Launch: Stephanie Renee dos Santos’s Cut From The Earth


Stephanie Renee dos Santos’s Cut From The Earth is an exploration of Portuguese tile arts and its diverse makers set at the time of the Great Lisbon Earthquake of 1755. Other themes in the novel are the struggles for emancipation and creative recognition by women and Africans working in the tile trade.

What attracted you to this story and this period of history?

​This story “chose me” after time spent in the town of Iquitos in the Peruvian Amazon in 2005 where I came across buildings along the riverfront decorated in tile, azulejos, like one sees throughout the Iberian Peninsula. Cut From The Earth began to take form from a spark of curiosity about why these tile works were there in the middle of the jungle.

On returning to the States, I began looking into how the tiles might have arrived in the Amazon. I came across the Great Lisbon Earthquake and an eighteenth century innovation in tile arts which captured my attention, the figura de convite, a cut-out of a human figure. It was a revolutionary tile design, leading me to discover a tile artist by the initials of PMP whose life story is an enigma of art history. From these threads, voices of the past began to speak through to the here and now, begging to be heard and explored.

There is a tremendously vivid depiction of 18th century Lisbon, the Mocambo – its black barrio, and the tile workshop in the novel. Are you writing from experience of Lisbon? How did you create your setting?

​Yes, I visited Lisbon multiple times over a ten-year period to walk the streets, listen, smell and “live Lisbon”. I toured the still active tile factory, the Fabrica Sant’Anna, founded in 1741, which inspired much of the novel’s Fabrica Santa Maria factory. Since I am an artist I notice every little visual detail in physical spaces. I had an opportunity to work with a Penguin/Random House editor during the manuscript’s development. The editor encouraged me to fully create and “world build” Lisbon in this time period, because it is a city little known to readers of fiction, unlike other cities throughout Europe, such as London, Paris, Amsterdam or places in Italy. She stressed the importance of having to educate readers into this “new” Old World.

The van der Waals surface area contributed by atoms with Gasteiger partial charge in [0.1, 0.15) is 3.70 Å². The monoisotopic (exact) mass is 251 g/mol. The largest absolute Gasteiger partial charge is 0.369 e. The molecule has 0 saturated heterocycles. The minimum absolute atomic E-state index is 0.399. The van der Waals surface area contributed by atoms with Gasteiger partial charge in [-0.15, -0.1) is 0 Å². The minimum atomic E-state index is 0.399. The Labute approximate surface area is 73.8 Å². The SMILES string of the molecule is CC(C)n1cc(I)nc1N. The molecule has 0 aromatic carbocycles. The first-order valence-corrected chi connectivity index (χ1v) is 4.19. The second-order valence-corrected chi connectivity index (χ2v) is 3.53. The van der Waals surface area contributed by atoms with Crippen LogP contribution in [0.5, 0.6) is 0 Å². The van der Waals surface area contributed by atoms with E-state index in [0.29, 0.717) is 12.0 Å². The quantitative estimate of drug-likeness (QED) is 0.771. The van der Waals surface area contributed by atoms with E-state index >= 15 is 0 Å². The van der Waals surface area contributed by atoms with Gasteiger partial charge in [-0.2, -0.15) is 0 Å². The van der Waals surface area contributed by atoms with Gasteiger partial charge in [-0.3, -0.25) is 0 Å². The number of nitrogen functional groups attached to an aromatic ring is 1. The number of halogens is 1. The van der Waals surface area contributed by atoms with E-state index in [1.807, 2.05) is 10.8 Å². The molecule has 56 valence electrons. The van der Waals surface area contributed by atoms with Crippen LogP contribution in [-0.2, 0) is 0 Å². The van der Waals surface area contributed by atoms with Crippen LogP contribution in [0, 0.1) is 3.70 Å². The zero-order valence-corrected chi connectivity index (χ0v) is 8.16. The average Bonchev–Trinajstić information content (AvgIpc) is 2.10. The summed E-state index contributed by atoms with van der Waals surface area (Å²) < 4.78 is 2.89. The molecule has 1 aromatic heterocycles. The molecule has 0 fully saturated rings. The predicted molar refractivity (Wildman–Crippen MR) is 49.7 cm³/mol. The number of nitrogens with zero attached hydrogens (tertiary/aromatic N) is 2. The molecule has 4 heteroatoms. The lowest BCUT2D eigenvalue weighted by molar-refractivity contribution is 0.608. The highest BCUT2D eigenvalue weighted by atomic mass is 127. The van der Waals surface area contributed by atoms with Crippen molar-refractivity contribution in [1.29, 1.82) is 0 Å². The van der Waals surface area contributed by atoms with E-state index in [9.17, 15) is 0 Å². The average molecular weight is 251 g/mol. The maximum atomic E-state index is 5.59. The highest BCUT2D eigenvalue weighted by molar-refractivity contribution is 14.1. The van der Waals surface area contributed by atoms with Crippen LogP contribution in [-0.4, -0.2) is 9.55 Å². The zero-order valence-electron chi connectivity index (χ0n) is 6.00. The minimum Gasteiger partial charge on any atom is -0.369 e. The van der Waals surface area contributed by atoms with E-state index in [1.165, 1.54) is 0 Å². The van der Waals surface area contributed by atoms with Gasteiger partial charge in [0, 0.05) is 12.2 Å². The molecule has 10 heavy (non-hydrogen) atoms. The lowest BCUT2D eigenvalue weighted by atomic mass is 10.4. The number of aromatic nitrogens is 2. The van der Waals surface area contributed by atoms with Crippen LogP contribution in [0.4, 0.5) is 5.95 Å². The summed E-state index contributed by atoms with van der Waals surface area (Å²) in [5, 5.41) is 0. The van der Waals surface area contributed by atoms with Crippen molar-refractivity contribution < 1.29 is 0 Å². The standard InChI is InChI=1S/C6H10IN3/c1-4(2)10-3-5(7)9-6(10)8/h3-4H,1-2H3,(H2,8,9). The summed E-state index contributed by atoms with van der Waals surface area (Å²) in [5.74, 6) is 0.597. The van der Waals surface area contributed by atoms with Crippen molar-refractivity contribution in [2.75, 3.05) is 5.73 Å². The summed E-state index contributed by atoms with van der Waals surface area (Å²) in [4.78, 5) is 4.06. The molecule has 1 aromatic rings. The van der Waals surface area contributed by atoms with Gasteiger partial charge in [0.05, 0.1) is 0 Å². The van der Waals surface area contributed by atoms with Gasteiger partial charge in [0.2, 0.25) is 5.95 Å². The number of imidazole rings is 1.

I studied tile works and paintings of the period for inspiration. I scoured books in specialized libraries connected to major artistic collections throughout Lisbon. There is an amazing sixteen-panel tile rendition of Lisbon in the National Tile Museum, which survived the 1755 Great Earthquake. One panel depicts the tile factory smokestacks in the Mocambo barrio. Two books, in particular, assisted in creating the novel’s settings: Lisbon Before The 1755 Earthquake: Panoramic View of the City, and A Herança Africana em Portugal by Isabel Castro Henriques.

How did spending time living in Africa contribute to your account in the novel?

Immensely. I am not sure I would have been able to write the African and African descendant voices had I not lived in Niger, West Africa from 1994–1997. I drew on my lived-experience with a little-known tribe called the Fulmangani, and also the Gulmancema, Fulani, Zarma, Hausa and Tuareg people who inspired much of the feel and sentiments of the African population in Lisbon in the book.

When I was in Niger, people shared historical accounts with me about their tribesmen being abducted and forced across the Sahara desert into slavery. It was these people’s ancestors who might have ended up in Lisbon. The Sahara human trafficking route is one we hear little about and I felt it important to acknowledge it in the novel.